• Eligibility: High school seniors who have an unweighted GPA of 3.5 or higher. Applicants must also demonstrate financial need (family gross income of $95,000 or below) and plan to attend a four-year college
  • Deadline: November 17, 2022

 

Elks National Foundation Most Valuable Student Competition

Applicants to this need-based scholarship are judged on their scholarship and leadership abilities. Each year, 500 scholarships are given out across the country, with award amounts ranging from $1,000 to $12,500 per year. Applications must be submitted to the Elks Lodge closest to your home address, so make sure to research the Elks Lodges in your area before you apply.

  • Eligibility: US high school seniors who plan to attend a four-year US college
  • Deadline: November 14, 2022

 

Gates Scholarship

The Gates Scholarship aims to help scholastically outstanding minority high school seniors reach their full potential. Every year, 300 students receive a scholarship covering the full cost of attendance (including tuition, fees, room, board, books, and transportation) that is not already covered by other financial aid and expected family contribution. Read more about the Gates Scholarship and how to win it in our complete guide.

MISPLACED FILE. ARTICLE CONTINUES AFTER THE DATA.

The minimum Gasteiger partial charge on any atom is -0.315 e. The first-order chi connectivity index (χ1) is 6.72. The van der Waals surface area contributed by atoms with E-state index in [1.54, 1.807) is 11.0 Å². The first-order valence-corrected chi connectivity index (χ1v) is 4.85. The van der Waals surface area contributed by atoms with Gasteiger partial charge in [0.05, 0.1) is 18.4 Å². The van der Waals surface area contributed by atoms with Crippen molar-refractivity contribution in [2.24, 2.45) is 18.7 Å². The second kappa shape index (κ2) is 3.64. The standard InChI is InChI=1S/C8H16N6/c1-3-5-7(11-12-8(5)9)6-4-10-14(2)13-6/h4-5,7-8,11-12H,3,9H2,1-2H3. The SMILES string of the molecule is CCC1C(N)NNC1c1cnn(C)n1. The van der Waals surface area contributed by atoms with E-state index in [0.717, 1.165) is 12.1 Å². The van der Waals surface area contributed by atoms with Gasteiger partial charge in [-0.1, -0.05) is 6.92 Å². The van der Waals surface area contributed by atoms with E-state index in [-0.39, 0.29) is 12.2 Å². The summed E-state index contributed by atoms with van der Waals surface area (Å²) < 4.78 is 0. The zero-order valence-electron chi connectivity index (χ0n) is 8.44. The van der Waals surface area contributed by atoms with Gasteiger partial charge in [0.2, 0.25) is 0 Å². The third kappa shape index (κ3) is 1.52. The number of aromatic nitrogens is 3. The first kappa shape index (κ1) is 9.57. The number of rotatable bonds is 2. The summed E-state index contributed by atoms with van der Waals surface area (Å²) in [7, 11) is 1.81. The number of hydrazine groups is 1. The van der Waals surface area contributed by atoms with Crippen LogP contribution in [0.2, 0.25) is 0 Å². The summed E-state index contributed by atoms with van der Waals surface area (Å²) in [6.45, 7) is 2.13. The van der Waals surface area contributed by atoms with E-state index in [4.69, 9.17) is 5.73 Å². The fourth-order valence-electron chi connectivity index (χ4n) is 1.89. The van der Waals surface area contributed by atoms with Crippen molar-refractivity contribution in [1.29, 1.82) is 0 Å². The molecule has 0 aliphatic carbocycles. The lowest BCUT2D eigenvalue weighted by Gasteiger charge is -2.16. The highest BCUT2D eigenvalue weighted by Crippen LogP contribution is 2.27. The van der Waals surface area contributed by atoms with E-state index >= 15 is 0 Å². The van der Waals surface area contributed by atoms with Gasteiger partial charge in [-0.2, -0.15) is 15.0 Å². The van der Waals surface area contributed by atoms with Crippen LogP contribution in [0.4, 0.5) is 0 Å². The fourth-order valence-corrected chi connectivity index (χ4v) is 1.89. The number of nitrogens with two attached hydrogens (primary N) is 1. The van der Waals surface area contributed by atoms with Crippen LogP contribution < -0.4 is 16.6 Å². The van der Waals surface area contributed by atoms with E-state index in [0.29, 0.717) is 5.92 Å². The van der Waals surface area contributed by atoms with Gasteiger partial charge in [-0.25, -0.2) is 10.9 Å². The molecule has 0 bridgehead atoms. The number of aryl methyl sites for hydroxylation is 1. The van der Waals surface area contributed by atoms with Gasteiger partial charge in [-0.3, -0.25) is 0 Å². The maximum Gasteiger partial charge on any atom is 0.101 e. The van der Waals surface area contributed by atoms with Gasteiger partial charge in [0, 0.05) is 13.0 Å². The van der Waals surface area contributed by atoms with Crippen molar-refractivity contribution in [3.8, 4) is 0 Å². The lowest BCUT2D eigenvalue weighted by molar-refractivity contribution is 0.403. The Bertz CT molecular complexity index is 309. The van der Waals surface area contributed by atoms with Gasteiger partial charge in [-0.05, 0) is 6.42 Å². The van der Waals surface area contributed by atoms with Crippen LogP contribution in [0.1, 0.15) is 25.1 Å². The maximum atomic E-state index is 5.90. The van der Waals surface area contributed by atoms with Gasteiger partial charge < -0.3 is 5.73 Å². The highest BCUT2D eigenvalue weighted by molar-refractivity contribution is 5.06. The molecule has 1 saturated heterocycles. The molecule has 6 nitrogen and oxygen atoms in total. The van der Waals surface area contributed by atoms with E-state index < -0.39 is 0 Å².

• Eligibility: US minority high school seniors who are Pell-eligible (Pelligible?), have a minimum 3.3/4.0 GPA, and plan to attend a four-year US college
  • Deadline: Likely September 15, 2022

 

body_snowflake.png

These next scholarships are unique—just like every student applicant!

 

Specialty Scholarships

The following scholarship programs are national awards that target students who have specific or unique interests or achievements. Whether you’re the next president of the SPCA or even the USA, you should be able to find a specialty scholarship that’s perfect for you!